With the rising gig economy in Singapore, a tripartite workgroup will be formed to protect the interest of freelancers and support them, which was announced by Manpower Minister Lim Swee Say in Parliament on March 6, at the Ministry’s Committee of supply debate.
A survey by MOM showed freelancers were most concerned about the lack of income security arising from work injuries, attending training or skill upgrading courses, as well as the ability to seek sufficient clients and collect timely payments.
In response to which Mr. Lim said the Government is taking these concerns seriously and is planning a tripartite group to study these issues and understand the concerns of freelancers, to come up with workable solutions for the well-being of freelance workforce in future economy, Channel News Asia reports.
According to the labour force survey, the overall percentage of primary freelancers those who do freelancing as their main job in Singapore has remained stable within the range of 8 per cent to 10 per cent in the past 10 years.
Mr Lim said there were about 167,000 primary freelancers in 2016 and with the addition of secondary freelancers – those that freelance part-time alongside other jobs – the number adds up to about 200,000. Secondary freelancers include students, housewives or retirees who take on side jobs for additional income.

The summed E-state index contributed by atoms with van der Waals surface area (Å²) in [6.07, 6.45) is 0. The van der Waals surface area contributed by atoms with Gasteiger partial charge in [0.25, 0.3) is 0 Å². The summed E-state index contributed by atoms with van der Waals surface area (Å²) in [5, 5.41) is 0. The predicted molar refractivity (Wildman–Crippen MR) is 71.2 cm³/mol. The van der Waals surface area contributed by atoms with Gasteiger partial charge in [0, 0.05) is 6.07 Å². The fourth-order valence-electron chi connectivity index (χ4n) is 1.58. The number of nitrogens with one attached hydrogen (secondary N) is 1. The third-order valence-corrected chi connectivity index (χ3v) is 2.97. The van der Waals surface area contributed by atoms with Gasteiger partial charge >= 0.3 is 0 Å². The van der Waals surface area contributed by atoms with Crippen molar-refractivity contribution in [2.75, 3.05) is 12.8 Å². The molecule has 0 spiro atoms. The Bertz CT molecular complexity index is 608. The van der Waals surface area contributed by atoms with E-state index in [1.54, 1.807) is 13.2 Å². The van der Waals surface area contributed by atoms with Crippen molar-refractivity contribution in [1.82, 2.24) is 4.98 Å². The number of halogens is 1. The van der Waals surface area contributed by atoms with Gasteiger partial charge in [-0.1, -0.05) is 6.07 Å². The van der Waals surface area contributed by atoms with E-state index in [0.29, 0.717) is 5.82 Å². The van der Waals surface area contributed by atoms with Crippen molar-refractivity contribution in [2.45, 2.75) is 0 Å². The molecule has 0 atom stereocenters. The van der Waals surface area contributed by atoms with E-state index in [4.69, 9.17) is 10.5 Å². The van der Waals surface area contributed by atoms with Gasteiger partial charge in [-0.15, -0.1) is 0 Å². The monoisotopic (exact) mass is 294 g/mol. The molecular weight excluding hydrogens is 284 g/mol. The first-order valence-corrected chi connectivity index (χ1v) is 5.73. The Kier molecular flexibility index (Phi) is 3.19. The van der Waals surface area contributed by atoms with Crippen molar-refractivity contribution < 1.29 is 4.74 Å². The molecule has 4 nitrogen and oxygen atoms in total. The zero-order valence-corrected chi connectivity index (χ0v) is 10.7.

Most of the freelancers remain in traditional industries such as taxi driving and real estate, while those who participate in gig economy are a minority. Among the group of gig freelancers, about 10,500 of them work for private-hire car services such as Uber and Grab, whose emergence has transformed how services are delivered in the traditional sector.
See: MPs Suggest Protection for Freelancers in a Rising Gig Economy
Another 10,000 gig freelancers’ work in the professional services, creative services, media and communications as well as delivery services. However, the group that the Government is most concerned about is the estimated 32,700 people who are doing primary freelancing not by choice.
“Under the Adapt and Grow (scheme), we hope to reach out to as many of them as possible and help them to move into full-time employment,” Mr Lim told Parliament.
With the rise of online platforms, apps and the gig economy will help businesses serve customers more flexibly by matching them with “on-demand” workers, but also enable individuals to market their skills and earn income on the side. “There is potential upside; there is potential downside too. So our challenge is to maximise the upside and minimise the downside,” Mr Lim added.
This first survey will be good starting point for Singapore to gain deeper insights into the freelancer landscape in the region, while monitoring the development together with its tripartite partners to find practical solutions that will address the problems of freelancers.
Talent attraction and development are key success factors for creative and knowledge-based sectors like InfoComm and Media. IMDA’s Talent Assistance scheme has groomed media professionals and helped deepen their capabilities.
Also read: NTUC Speaks Up in Favour of Freelancers in Singapore